Community Mental Health in Canada: Theory, Policy and Practice


363 pages
Contains Bibliography, Index
ISBN 0-7748-1280-X
DDC 362.2'2'0971






Reviewed by Diana Coholic

Diana Coholic is an assistant professor in the School of Social Work at
Laurentian University.


This book, which emerged from the author’s work in teaching an
introductory course on mental health practice, describes “where we are
and where we may be heading” in the field of Canadian mental health.
Davis focuses on publicly funded programs mandated to meet the needs of
adults suffering from disabling and chronic mental disorders (such as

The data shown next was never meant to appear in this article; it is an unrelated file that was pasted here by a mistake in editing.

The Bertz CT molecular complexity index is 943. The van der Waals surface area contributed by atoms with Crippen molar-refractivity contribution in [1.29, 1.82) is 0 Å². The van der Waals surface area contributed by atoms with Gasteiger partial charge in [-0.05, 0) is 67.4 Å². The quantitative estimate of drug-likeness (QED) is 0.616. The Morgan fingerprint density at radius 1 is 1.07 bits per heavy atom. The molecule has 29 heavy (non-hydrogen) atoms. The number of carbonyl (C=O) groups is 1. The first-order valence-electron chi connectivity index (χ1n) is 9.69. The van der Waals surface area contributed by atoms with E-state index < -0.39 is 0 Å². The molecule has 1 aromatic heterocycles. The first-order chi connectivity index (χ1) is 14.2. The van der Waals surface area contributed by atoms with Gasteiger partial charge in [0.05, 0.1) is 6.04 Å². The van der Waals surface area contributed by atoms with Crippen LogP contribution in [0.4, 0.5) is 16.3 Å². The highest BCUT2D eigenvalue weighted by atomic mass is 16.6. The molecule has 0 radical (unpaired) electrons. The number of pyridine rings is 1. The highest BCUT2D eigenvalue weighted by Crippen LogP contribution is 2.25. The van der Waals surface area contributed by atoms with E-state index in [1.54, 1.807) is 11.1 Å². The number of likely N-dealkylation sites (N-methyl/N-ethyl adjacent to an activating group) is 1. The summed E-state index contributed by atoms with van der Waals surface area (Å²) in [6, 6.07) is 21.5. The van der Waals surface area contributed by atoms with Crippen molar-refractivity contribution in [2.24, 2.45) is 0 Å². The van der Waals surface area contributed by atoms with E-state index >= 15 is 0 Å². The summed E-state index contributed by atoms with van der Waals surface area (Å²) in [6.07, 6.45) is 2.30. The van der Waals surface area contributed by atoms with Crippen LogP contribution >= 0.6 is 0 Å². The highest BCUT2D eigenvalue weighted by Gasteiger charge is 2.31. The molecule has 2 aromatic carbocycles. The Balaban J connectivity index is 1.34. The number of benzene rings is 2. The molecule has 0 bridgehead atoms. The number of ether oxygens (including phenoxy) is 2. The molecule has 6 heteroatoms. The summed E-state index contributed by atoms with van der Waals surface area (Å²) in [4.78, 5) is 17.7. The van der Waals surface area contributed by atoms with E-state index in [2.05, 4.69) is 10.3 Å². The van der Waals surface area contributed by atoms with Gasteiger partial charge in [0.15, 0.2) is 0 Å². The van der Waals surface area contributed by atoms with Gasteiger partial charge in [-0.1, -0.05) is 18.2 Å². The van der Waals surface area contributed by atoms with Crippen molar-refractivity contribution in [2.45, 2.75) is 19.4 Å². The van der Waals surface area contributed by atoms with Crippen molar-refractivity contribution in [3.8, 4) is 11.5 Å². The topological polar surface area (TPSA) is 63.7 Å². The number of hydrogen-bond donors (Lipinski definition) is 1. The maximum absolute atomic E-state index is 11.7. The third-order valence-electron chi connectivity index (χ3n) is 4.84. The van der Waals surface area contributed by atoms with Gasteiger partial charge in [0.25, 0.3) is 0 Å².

schizophrenia and bipolar disorder), and he addresses both
systemic/macro and clinical/micro aspects of the mental health system.
Topics covered in the book include the nature versus nurture debate as
it relates to the creation of mental illness; assessment,
rehabilitation, and recovery; the challenges of cost containment and
accommodating family members and other stakeholders in the mental health
system; the classification of mental disorders; and the rhetoric versus
the reality of implementing “best practices.” A glossary of terms is
included in the book, which is recommended as a good basic text for
introductory mental health courses.


Davis, Simon., “Community Mental Health in Canada: Theory, Policy and Practice,” Canadian Book Review Annual Online, accessed July 23, 2024,